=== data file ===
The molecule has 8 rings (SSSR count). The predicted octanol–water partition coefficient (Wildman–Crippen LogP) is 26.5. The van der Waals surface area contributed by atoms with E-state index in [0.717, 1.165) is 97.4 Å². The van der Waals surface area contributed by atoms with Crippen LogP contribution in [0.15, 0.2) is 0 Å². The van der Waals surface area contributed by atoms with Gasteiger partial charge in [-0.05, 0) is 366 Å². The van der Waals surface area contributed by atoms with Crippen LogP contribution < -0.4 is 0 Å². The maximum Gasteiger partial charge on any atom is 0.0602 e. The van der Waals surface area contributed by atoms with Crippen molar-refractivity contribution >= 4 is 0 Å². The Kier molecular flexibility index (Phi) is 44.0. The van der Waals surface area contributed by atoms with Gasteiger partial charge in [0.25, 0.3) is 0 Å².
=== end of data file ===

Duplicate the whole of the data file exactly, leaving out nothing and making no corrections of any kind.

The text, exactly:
The molecule has 8 rings (SSSR count). The predicted octanol–water partition coefficient (Wildman–Crippen LogP) is 26.5. The van der Waals surface area contributed by atoms with E-state index in [0.717, 1.165) is 97.4 Å². The van der Waals surface area contributed by atoms with Crippen LogP contribution in [0.15, 0.2) is 0 Å². The van der Waals surface area contributed by atoms with Gasteiger partial charge in [-0.05, 0) is 366 Å². The van der Waals surface area contributed by atoms with Crippen LogP contribution < -0.4 is 0 Å². The maximum Gasteiger partial charge on any atom is 0.0602 e. The van der Waals surface area contributed by atoms with Crippen molar-refractivity contribution >= 4 is 0 Å². The Kier molecular flexibility index (Phi) is 44.0. The van der Waals surface area contributed by atoms with Gasteiger partial charge in [0.25, 0.3) is 0 Å².